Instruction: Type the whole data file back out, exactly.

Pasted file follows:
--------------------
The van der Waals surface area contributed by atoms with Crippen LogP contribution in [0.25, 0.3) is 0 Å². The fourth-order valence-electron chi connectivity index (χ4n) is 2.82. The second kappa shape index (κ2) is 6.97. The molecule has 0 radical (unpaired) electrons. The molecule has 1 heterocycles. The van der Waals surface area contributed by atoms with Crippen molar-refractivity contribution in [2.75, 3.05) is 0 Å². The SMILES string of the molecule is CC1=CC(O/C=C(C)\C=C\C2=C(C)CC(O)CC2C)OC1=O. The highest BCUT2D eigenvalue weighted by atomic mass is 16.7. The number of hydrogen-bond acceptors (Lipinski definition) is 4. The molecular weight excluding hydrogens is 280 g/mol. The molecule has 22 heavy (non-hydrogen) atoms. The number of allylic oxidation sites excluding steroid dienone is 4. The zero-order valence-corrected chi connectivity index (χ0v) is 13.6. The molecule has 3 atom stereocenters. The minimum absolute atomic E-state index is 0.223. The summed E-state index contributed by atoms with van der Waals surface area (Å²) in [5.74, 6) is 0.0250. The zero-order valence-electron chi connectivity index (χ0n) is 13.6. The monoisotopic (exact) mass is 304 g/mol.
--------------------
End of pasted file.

The van der Waals surface area contributed by atoms with Crippen LogP contribution in [0.25, 0.3) is 0 Å². The fourth-order valence-electron chi connectivity index (χ4n) is 2.82. The second kappa shape index (κ2) is 6.97. The molecule has 0 radical (unpaired) electrons. The molecule has 1 heterocycles. The van der Waals surface area contributed by atoms with Crippen molar-refractivity contribution in [2.75, 3.05) is 0 Å². The SMILES string of the molecule is CC1=CC(O/C=C(C)\C=C\C2=C(C)CC(O)CC2C)OC1=O. The highest BCUT2D eigenvalue weighted by atomic mass is 16.7. The number of hydrogen-bond acceptors (Lipinski definition) is 4. The molecular weight excluding hydrogens is 280 g/mol. The molecule has 22 heavy (non-hydrogen) atoms. The number of allylic oxidation sites excluding steroid dienone is 4. The zero-order valence-corrected chi connectivity index (χ0v) is 13.6. The molecule has 3 atom stereocenters. The minimum absolute atomic E-state index is 0.223. The summed E-state index contributed by atoms with van der Waals surface area (Å²) in [5.74, 6) is 0.0250. The zero-order valence-electron chi connectivity index (χ0n) is 13.6. The monoisotopic (exact) mass is 304 g/mol.